Fri, Oct. 15

COVID-19 cases jump past 1200 mark in Arizona; 24 deaths
Testing data continues to show 6% positive rate

Associated Press

Associated Press

COVID-19 confirmed cases in Arizona

March 31 1289 cases

March 30 1,157 cases

March 29 919 cases

March 28 773 cases

March 27 665 cases

March 26 508 cases

March 25 401 cases

March 24 326 cases

March 23 235 cases

March 21 106 cases

March 20 63 cases

March 19 44 cases

There are now 1,289 confirmed COVID-19 cases in Arizona, according to the Tuesday morning update on the Arizona Department of Health Services website.

ADHS also Tuesday confirmed 24 coronavirus-related deaths in the state.

The ADHS website lists 21 cases in Yavapai County. There have been 594 tests done in Yavapai County, according to ADHS.

ADHS has confirmed 1,245 new cases in Arizona since March 19. The state has categorized the caseload as “widespread” with cases reported in all 15 of Arizona’s counties.

ADHS also reports that 19,370 tests have now been done in Arizona. Consistent with Monday’s report, only 6% have resulted in positive tests, ASDHS reported Tuesday.

Of the 1,289 cases in Arizona, 788 are from Maricopa County based on the Tuesday morning census. There are now 202 cases in Pima County, with Navajo and Coconino counties having the next highest frequency, with 91 and 81 cases, respectively.

Consistent with earlier reports, the largest number of cases in Arizona is among those between the ages of 20 and 44 years old with 471 cases confirmed in that demographic. This age group also has been tested with more frequency than any other Arizona demographic with 8,464 tests.

There are 249 confirmed cases for people between 45 and 54 years of age; 229 between 55 and 65; and 301 for those 65 and older. Fifty-one percent of the statewide cases are men and 49% are women.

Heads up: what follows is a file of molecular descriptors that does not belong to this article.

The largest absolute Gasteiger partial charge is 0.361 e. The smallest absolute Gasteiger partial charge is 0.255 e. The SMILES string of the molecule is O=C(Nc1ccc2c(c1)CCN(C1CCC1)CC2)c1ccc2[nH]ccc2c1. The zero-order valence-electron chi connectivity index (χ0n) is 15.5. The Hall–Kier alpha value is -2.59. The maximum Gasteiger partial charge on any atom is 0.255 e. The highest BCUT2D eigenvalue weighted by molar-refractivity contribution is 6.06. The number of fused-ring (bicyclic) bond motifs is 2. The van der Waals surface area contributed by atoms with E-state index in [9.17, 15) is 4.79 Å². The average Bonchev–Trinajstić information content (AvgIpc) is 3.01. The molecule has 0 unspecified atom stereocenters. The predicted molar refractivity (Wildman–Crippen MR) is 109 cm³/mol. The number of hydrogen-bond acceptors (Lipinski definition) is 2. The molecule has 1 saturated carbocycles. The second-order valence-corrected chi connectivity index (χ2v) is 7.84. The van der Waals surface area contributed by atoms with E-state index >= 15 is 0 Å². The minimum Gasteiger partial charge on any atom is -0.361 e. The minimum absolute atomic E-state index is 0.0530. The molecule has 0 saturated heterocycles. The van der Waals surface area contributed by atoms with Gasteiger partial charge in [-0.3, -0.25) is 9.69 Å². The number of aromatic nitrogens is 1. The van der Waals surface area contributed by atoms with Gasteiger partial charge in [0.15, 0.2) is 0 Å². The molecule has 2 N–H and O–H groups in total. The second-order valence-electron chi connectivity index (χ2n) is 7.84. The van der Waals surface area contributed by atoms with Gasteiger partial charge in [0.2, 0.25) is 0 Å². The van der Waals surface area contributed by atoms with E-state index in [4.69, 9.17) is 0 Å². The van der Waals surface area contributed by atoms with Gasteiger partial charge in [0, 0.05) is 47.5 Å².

Of the 1,289 Arizona cases, 61 have been confirmed through the Arizona State Public Health Laboratory; 1,228 cases were confirmed by private laboratories.

Safety first

The Arizona Department of Health Service s website also advises:

If someone in your family has tested positive for COVID-19, keep the entire household at home and contact your medical provider.

Expiration dates on Arizona driver licenses have been delayed.

Statewide closures of Arizona schools has been extended through Friday, April 10.

Avoid contact with others.

Do not travel while sick.

Cover your mouth and nose with a tissue or your sleeve (not your hands) when coughing or sneezing.

Wash hands often with soap and water for at least 20 seconds or using an alcohol-based hand sanitizer that contains at least 60% alcohol immediately after coughing, sneezing or blowing your nose.

If you need to seek medical care, before going to your doctor’s office, call ahead and tell them about your recent travel and your symptoms.

Discuss travel to China with your healthcare provider. Older adults and travelers with chronic medical conditions may be at risk for more severe disease.

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